When the shape you need is not among the standard shapes you will have to create it yourself. The first impulse might be to to use Vector tool and draw the shape from scratch. However you will find that many times, a complex shape is easy to break down into the basic shapes. With boolean operations you can do exactly that; combine basic shapes to create more complex ones.
Sketch has dynamic boolean operations and before we can discuss those in more detail we have quickly revisit shapes. Most vector shapes in Sketch will consist of only one series of points, known as a path. However a shape can have as many subpaths as you want and the how the resulting shape will look depends on how these are combined.
When you perform a boolean operation in Sketch, it will add the topmost shape as a subpath of the second shape and use the particular boolean operation. Because boolean operations in Sketch are dynamic you can always adjust the subpaths just as you could for any other shape layer.
When editing a shape with subpaths, they can all be edited at once — simply enter the editing mode. New shape layers can be added whilst in the mode, and the’ll be added above the currently selected subpath with a Union operation.
There are four different boolean operations and you will choose one depending on the situation.
- Union: The result is a vector that is the sum of both vectors’ areas.
- Subtract: The result is a vector where the area of the top shape is removed from the one under it.
- Intersect: The result is a vector consisting of the parts where the original shapes overlapped.
- Difference: The result is a vector that is exactly the part where they didn’t overlap. It’s the inverse of an intersect operation.
Each of the four boolean operations can also be accessed from the Touch Bar when multiple shape layers are selected, along with options to align them.
To help better explain boolean operations, this video outlines the operations explained above:
When you have a shape with multiple subpaths in your Canvas, take a look at the Layer List. Just like with normal group layers you will see a disclosure triangle on the left. If you click it, you will reveal a list of subpaths for your shape. The icon on the right will allow you pick a boolean operation for each subpath individually from the pop-up menu.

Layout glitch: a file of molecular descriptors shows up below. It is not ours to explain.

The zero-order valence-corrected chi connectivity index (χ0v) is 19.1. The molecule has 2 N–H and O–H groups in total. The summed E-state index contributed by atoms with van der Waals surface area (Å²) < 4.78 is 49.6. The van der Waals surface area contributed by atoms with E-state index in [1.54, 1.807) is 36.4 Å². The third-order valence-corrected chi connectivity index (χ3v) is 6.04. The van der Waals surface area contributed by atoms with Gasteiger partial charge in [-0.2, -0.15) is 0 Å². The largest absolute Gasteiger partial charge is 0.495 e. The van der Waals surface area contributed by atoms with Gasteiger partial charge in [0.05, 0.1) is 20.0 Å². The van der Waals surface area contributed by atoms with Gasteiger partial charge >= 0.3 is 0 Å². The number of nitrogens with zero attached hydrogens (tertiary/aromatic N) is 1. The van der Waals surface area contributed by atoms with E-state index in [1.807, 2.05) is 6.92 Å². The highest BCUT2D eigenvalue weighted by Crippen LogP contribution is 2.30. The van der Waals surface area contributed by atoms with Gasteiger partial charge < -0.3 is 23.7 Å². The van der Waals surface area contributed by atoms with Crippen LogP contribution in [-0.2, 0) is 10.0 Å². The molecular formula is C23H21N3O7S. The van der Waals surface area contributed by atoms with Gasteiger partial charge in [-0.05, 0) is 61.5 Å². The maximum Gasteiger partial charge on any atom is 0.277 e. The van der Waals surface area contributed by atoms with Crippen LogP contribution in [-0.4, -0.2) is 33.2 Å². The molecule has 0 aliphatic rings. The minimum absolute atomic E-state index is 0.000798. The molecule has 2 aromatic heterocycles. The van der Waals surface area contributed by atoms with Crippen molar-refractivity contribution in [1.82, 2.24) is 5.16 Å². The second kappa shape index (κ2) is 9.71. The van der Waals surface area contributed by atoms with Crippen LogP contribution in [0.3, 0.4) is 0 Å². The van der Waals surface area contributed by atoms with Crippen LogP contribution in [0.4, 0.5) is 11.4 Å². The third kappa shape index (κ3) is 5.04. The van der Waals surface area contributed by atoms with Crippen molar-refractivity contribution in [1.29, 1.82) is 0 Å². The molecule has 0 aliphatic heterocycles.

As the Layer List is ordered from bottom to top; the order of the subpaths is the same. The boolean operation you pick will combine the layer with the layer below. The result of that will be passed to the subpath above if there is any.
You can add shape layers to an existing boolean operation by clicking-and-dragging into the list of of subpaths, as well as drawing a new shape with a subpath selected. This will automatically give the new sublayer a Union operation.
It is also possible to hide subpaths from a shape via the Layer List. When a subpath is hidden it will change the way the shape appears, much like deleting a subpath, but this behaviour is not destructive. Subpaths can be hidden by Contol-clicking it in the Layer List and choosing “Hide Layer” from the shortcut menu, as well as the Shift-Command-H keyboard shortcut. Showing the subpath again will remember what operation was applied to it before it was hidden.
When you flatten a shape in Sketch, it will try to represent the multiple paths inside the shape as one path; it will, so to speak, ‘flatten’ the hierarchy. However there are many paths that can’t be flattened into one. A shape with a hole inside it will always have to be represented as two paths; one for outer path, and one for the inner path.
When Sketch cannot flatten a path it will warn when you try to do so. If you persist, the subpaths you had will be replaced by different subpaths.
If you’re used to other design tools, you may automatically look to flatten a path after you have applied a boolean operation. In Sketch there’s no need for that; you can apply as many boolean operations on top of one-another keeping each subpath independent and editable.